9 Common Causes Of Reflux and How To Treat Naturally | Vitality and Wellness Centre

What Is Reflux?

Reflux or Heartburn is similar to Gastro-Oesophageal Reflux Disorder (GORD) because they allow stomach acid to flow back up through the oesophageal sphincter into the oesophagus, causing pain and discomfort by irritating and damaging the cells that line the oesophagus. The difference between Reflux and GORD is that Reflux and Heartburn generally occur once a week or less, whereas GORD occurs twice a week or more. To keep it simple, throughout this blog, we will refer to Reflux, Heartburn and GORD as Reflux as many of the symptoms overlap. Untreated, Reflux will damage the cells of the oesophagus causing them to become precancerous, a condition known as Barrett's Syndrome.

The Symptoms of Reflux

Reflux symptoms can vary from person to person, but generally, a sufferer can have one or more of the following;

  • Heartburn - an uncomfortable burning sensation in the chest just below the breastbone, but can rise into the back of the throat. For many sufferers, this awkward feeling worsens after eating, bending over or lying down.
  • Acid Reflux - occurs when the stomach acid forces its way past the oesophageal sphincter valve and into the oesophagus, causing burning pain and a sour taste in the back of the throat. 
  • Burping and Stomach Bloating - occur because the pH of the stomach is generally not strong enough, leading to food fermenting and creating gas. 
  • Bad Breath - Fermenting foods due to low stomach acids cause the foods to go rancid, resulting in bad breath. 
  • Hoarse or Sore Throat - caused by the stomach acid irritating or damaging the throat and voice box (larynx)
  • Persistent Cough - can be caused by irritation from stomach acid on the oesophagus lining.
  • Tooth Decay and Gingivitis - an occur when acid enters the mouth primarily at night and erodes tooth enamel, and damage the gums leading to decay and inflammation of the gums.
  • Pain When Swallowing - due to the oesophagus being damaged and inflamed.
  • Breathing Difficulties or Asthma - there is debate around the actual trigger, but for some, acid can enter or damage the airways contributing to breathing difficulties.

Causes Of Reflux

When we swallow food or liquid, a band of muscles at the bottom of the oesophagus called the oesophageal sphincter valve relaxes and opens, which allows the food and drink to pass into the stomach. If the sphincter valve does not close properly, then acid can backwash through this valve, burning the lining of the oesophagus and causing it to become inflamed and painful. This can further impede the ability of the sphincter to close correctly, thus compounding Reflux.

Conditions That Increase The Risk Of Reflux

  • Obesity - excess fat around the stomach can place pressure on the stomach and force its contents back through the sphincter valve and into the oesophagus.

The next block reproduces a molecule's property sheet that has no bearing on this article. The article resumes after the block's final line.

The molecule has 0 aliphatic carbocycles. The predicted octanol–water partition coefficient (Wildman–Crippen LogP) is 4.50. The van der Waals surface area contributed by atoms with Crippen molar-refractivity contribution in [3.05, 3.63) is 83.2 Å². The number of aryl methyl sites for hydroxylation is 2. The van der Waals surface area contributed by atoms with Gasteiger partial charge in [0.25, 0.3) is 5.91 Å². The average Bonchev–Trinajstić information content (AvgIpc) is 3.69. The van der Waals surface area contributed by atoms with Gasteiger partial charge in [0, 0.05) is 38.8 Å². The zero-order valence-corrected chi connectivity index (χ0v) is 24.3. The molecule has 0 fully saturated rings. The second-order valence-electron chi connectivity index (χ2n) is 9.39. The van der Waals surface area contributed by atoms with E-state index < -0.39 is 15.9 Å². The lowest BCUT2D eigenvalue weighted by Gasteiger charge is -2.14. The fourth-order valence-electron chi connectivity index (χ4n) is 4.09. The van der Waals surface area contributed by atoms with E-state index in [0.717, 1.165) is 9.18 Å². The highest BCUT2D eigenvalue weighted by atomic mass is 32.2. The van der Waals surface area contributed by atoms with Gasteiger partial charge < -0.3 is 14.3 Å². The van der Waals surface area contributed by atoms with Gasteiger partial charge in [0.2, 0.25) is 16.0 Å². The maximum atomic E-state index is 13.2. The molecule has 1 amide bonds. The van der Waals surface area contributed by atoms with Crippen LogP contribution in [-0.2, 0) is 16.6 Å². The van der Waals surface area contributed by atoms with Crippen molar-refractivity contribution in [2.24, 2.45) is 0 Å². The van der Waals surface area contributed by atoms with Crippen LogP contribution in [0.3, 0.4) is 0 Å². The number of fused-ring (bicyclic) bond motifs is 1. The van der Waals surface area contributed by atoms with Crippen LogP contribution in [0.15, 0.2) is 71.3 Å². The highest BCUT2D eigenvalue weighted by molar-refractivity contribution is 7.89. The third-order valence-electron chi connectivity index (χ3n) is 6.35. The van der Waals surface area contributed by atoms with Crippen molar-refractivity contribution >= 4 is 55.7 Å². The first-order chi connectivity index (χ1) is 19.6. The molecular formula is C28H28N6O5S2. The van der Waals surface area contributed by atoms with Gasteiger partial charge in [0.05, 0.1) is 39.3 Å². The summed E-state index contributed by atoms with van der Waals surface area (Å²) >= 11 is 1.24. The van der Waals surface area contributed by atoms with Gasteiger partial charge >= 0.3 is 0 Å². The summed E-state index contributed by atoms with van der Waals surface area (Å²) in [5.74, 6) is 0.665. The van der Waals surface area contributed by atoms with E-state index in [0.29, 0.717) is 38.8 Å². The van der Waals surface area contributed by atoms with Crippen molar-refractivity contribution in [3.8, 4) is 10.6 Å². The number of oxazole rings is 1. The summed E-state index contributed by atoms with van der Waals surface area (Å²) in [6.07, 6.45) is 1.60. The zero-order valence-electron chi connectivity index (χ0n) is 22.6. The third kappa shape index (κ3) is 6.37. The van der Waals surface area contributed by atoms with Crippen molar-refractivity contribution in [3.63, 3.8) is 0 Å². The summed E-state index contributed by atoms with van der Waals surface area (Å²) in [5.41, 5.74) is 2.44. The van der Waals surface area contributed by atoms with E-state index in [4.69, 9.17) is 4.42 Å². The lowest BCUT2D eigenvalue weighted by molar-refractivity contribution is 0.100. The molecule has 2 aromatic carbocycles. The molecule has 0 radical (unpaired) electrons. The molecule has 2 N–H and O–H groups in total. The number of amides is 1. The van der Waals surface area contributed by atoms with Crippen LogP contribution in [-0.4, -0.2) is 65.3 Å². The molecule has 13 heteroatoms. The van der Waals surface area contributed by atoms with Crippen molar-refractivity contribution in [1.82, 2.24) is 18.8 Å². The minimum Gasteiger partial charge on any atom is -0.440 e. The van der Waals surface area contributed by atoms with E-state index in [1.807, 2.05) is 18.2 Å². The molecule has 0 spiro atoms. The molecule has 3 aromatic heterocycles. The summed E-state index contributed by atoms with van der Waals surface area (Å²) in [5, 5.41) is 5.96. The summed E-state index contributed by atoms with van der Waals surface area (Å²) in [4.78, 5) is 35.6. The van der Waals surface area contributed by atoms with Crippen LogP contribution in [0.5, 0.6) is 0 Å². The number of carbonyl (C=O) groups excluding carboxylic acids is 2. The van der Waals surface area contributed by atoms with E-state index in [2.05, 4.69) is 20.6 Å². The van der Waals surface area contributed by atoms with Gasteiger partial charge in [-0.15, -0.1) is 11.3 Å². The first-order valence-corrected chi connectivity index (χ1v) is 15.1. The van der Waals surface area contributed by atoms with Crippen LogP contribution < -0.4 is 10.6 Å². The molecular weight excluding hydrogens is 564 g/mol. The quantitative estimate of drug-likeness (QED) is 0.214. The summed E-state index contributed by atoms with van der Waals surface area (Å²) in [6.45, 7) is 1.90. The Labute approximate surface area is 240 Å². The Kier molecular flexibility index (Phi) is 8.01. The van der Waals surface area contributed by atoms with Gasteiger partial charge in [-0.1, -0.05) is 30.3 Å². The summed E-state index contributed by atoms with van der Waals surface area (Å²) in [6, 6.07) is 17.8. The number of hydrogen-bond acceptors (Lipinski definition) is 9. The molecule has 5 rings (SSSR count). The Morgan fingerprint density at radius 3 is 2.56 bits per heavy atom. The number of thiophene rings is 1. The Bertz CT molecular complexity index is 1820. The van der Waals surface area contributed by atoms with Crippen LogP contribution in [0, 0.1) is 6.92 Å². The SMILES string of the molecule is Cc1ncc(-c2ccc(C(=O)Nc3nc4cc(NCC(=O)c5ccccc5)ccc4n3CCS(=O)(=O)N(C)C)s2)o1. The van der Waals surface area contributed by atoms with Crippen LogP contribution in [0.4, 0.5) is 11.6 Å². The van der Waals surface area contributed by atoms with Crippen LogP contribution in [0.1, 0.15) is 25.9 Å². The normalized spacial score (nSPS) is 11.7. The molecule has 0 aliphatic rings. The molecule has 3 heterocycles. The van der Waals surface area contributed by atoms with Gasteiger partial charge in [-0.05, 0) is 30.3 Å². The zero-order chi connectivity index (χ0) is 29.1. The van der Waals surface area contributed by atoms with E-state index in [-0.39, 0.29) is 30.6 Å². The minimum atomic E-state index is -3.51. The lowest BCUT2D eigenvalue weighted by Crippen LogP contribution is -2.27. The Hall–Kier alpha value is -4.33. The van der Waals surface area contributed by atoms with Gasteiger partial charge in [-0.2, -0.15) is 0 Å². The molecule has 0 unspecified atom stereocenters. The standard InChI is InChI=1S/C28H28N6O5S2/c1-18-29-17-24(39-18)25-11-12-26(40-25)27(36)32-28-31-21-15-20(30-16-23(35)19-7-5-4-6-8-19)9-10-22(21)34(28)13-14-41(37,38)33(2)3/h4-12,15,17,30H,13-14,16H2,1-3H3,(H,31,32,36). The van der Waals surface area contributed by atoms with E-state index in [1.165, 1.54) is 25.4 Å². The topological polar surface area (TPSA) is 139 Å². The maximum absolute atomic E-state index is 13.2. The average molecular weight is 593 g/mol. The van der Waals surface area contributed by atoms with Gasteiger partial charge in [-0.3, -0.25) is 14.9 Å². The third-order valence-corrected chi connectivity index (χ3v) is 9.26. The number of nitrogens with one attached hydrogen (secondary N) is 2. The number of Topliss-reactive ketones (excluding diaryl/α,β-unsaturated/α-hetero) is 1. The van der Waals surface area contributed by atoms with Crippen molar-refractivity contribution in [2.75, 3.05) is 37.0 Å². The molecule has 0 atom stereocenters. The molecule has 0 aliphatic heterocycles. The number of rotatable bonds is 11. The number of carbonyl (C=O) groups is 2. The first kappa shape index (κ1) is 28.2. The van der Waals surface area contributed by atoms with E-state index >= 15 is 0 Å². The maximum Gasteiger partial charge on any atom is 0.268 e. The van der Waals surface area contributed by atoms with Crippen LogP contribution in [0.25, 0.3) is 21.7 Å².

• Hiatus Hernia - is a condition where part of the stomach pushes back up through the opening in the diaphragm where the oesophagus normally sits. Large Hiatus Hernias allow undigested food and stomach acid to pass back into the oesophagus.
  • Pregnancy - the growing child can place excess pressure on the stomach causing acid to flow upwards into the oesophagus.
  • Stress and Anxiety - can make Reflux seem worse by making the oesophagus more sensitive to acid and pain. In addition, stress and anxiety can impact the ability of the oesophageal sphincter to close properly.
  • Hormones - in particular progesterone, an essential hormone needed to help relax smooth muscles. Excess progesterone at specific periods in a woman's reproductive years can relax the muscles controlling the oesophageal sphincter valve causing it to open and allow acid to flow into the oesophagus. The time of elevated progesterone is in pregnancy, and the second half of a woman's menstrual cycle, days 14 to 28.
  • Smoking - relaxes the oesophageal sphincter valve, thus allowing food and acid to backwash into the oesophagus.
  • Alcohol - weakens the sphincter valve and increases the production of stomach acid
  • Scleroderma - weakens the muscles of the oesophagus.
  • Pharmaceutical Medications - can trigger or worsen Reflux; these drugs include Ibuprofen, Aspirin, Osteoporosis medications, High blood pressure medications, Anti-anxiety drugs, Tricyclic antidepressants and Antibiotics.

Foods That Can Trigger Reflux

Foods can quite often be a trigger for Reflux. The old saying one man's food is another man's poison is noticeably seen in people suffering from Reflux. Below is a list of foods known to aggravate or bring on Reflux. It is not a definitive list, just a list of the more commonly known foods.  

  • Greasy Fatty Foods - including healthy fats such as avocados, oils and nuts, relax the oesophageal sphincter valve causing it to open, thus allowing stomach acid to leach into the oesophagus, resulting burning pain. In addition, fatty and fried foods take a long time to digest before they leave the stomach. While they hang around in the stomach, they can aggravate reflux symptoms.
  • Dairy - some people believe that dairy helps soothe Reflux, but it actually worsens Reflux firstly due to its high-fat content relaxing the oesophageal sphincter valve, and secondly, it increases stomach acid secretions, especially whole cream milk. Look for low-fat alternatives or avoid them altogether.
  • Chocolate - always attracts the noooooo, but chocolate contains chemicals called methylxanthines which act on the nervous system and cause the muscles that activate the oesophageal sphincter valve to relax.